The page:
As usual, I’m carrying on with a couple of series, finishing one (the Malorie Blackman) and starting others! My other Chrissi Cupboard Months so far have been pretty strong but I think this one is the strongest yet. I’m most excited for Asking For It and carrying on the Throne of Glass series as I’m absolutely smitten with it, but I have a funny feeling that I’m going to enjoy the Mary E. Pearson book a lot more than expected from what Chrissi has been gushing about it. She knows my tastes pretty well and I trust her judgement! I’ve also loved what I’ve read from Emma Carroll so far (review for Frost Hollow Hall and The Girl Who Walked On Air coming soon) so I’m very excited to read In Darkling Wood. A brilliant month ahead, wouldn’t you agree?

Knife Edge (Noughts And Crosses #2) – Malorie Blackman

Published August 19, 2015 by bibliobeth

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What’s it all about?:

This thought-provoking and often provocative look at racism is a sequel to the award-winning Noughts & Crosses.

Persephone (Sephy) Hadley, now an 18-year-old single parent, is raising her biracial daughter in a sharply divided alternate England, where black Crosses suppress the white Noughts. She faces pressure from both her less-than-understanding Cross family and her disintegrating Naught family, and everyone in between. When her brother-in-law’s violent behavior leads to murder, Sephy provides a false alibi to save Jude, but doing so irreparably damages other lives.

What did I think?:

I’ve only dipped my toe so as to speak into Malorie Blackman’s excellent young adult reads so far, starting with the brilliant Noughts And Crosses (read my review HERE) and now with the follow up Knife Edge. Well, I might be a bit of a latecomer to the party but blow me down with a feather she is a superb writer! I always worry with a series that it might suffer from “second book syndrome,” or tail off and lose my interest but I enjoyed the sequel just as much as I did the first. I’m going to try my hardest not to spoil things for those of you that haven’t begun the series yet but it might be better if you go off and read the first book then come back and read my review!

Okay, so where the first novel focuses on two Romeo and Juliet-esque characters who are fated never to be together purely because of the difference in their skin colours, the second tends to focus and hone in on a couple of these characters – Persephone (Sephy to her friends) and Jude. After the nail-biting and shocking ending of Noughts & Crosses, Sephy has a hell of a lot more to be worried about then just relationships. She now has a whole new life to be responsible for in the form of Callie Rose, a daughter named for her father and more precious to her than anything else. Life never runs smoothly for Sephy sadly and she ends up moving in with Callum’s mother Meggie who is not completely delighted to have her there but begins to dote on her little grand-child. Poor Sephy is also suffering from what happened in the last novel along with a bout of post natal depression which begins to threaten her relationship with her daughter.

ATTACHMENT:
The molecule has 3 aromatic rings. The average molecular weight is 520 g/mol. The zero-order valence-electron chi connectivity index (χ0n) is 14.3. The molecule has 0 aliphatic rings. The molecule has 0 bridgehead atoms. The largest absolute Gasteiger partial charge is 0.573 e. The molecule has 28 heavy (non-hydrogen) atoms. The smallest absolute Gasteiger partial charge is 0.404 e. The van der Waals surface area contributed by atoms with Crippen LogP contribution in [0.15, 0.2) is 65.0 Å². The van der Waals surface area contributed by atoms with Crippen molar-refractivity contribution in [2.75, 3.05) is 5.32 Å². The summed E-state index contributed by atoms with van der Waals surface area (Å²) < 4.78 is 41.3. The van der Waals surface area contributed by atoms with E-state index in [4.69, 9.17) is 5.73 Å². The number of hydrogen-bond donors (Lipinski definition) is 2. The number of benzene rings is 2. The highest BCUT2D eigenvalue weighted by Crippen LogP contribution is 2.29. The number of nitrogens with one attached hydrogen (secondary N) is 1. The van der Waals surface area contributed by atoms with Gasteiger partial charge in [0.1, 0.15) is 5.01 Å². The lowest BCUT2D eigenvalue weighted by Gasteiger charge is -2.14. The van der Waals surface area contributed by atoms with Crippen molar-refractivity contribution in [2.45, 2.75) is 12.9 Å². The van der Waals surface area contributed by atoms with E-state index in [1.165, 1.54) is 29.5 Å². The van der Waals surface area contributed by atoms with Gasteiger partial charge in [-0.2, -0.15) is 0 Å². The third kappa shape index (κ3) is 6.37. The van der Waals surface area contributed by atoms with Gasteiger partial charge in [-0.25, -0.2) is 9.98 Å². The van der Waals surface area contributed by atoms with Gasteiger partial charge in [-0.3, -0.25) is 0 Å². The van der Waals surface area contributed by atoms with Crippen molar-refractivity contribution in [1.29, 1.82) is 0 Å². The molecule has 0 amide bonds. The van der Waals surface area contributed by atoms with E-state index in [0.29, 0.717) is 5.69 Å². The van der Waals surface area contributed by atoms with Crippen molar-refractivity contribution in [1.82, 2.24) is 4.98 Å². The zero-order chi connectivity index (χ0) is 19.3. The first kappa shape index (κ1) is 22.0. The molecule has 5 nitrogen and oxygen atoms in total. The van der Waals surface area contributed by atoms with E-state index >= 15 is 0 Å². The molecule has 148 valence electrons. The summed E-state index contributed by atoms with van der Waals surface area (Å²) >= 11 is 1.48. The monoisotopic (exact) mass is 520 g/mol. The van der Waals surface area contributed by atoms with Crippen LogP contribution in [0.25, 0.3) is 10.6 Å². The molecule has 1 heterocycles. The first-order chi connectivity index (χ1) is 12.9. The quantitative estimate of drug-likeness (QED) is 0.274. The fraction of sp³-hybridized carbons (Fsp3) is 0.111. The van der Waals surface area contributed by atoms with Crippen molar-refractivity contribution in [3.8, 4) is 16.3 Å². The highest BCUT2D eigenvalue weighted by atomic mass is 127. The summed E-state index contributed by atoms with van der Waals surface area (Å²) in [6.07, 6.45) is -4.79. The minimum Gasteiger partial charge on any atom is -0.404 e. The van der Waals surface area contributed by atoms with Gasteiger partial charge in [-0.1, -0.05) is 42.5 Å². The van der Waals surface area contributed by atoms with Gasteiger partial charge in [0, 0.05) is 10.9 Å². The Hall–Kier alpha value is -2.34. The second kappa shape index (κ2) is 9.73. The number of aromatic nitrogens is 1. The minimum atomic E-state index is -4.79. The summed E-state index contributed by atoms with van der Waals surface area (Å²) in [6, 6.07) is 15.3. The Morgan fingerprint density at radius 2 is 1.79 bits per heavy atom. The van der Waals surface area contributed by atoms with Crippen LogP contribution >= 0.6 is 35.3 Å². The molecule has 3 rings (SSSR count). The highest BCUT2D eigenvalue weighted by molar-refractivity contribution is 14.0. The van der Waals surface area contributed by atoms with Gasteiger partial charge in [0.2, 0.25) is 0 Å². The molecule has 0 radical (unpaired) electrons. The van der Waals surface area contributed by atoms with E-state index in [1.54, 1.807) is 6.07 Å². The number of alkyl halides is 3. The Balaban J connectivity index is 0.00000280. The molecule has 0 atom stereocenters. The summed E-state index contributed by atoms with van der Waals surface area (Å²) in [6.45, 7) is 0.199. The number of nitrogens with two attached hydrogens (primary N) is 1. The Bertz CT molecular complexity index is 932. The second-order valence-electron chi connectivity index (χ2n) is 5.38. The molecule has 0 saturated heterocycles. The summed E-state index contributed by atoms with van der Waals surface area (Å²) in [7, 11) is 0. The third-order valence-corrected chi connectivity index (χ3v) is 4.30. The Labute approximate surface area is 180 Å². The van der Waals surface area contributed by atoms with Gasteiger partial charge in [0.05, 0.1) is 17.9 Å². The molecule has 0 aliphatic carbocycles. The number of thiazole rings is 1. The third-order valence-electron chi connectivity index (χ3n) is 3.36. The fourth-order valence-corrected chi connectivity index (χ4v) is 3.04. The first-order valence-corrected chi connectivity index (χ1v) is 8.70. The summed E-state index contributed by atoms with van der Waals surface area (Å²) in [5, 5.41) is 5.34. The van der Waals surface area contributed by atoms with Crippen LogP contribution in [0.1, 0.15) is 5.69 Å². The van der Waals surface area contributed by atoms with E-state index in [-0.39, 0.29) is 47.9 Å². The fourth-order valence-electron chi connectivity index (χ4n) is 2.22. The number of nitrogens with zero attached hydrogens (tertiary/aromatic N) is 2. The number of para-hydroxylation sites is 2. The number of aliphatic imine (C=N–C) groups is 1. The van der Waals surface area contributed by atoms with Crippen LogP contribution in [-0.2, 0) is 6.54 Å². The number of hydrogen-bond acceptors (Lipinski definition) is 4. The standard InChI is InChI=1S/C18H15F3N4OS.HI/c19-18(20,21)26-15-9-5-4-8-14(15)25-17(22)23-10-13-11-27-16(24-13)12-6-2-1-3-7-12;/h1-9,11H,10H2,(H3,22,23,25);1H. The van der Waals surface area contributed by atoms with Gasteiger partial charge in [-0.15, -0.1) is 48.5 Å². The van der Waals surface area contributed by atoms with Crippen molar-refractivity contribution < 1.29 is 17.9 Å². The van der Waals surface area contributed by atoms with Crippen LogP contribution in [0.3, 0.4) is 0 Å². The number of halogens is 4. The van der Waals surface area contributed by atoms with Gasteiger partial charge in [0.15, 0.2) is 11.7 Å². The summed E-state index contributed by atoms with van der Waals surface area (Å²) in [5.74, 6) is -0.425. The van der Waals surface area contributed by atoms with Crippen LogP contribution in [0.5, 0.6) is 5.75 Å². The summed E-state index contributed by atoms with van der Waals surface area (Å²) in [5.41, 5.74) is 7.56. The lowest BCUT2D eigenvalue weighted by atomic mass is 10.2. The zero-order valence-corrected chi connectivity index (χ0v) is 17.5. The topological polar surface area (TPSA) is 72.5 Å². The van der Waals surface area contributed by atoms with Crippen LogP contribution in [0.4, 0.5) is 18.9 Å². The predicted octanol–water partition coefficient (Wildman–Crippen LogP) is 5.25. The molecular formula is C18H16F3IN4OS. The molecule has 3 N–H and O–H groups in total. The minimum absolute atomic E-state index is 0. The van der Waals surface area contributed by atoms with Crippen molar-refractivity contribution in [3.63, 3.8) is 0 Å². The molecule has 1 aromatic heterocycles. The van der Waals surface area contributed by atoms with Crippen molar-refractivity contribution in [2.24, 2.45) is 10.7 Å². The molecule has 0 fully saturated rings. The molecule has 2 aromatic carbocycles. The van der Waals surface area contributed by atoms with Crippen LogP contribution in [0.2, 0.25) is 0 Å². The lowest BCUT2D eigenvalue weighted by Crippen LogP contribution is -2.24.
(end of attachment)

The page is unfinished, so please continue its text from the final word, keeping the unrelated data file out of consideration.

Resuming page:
As well as Sephy’s viewpoint, we also get one from another familiar character – Jude, Callum’s brother who is on the run after being wanted as a member of the Liberation Militia, a violent organisation seeking equal rights for Noughts in a world ruled by inequality. He is absolutely furious with Sephy (and with all Crosses in general) for what he believes she has put his family through and when something happens to him that shakes his whole belief system, their paths cross again. Will she help him or will it be daggers at dawn?

I’ve got to admit I had no idea about which way Malorie Blackman was going to take this story after the ending of the first novel (which was pure fireworks for me, by the way) and I’m really pleased she dug down a bit deeper into her characters mindsets. We have suffered with Sephy from the very beginning of the series but in Knife Edge we see her becoming a mother, overcoming obstacles and really growing as a person. But Jude – what can I say? He is a vile, disgraceful and embarrassing piece of humanity but by the author exploring his character in more depth and allowing for a tiny glimmer of good that he might possess, I even started feeling a bit sorry for him! Only a bit, mind you. Once again, I also loved the way in which the author presented this dystopian world not too far removed from our own, where skin colour can mean everything in life is granted or taken away from you. And the ending? Oh dear Lord, she’s done it again….it’s one terrific cliffhanger that will have you grabbing for the third book in this four book series Checkmate immediately!

Would I recommend it?:

But of course!

Star rating (out of 5):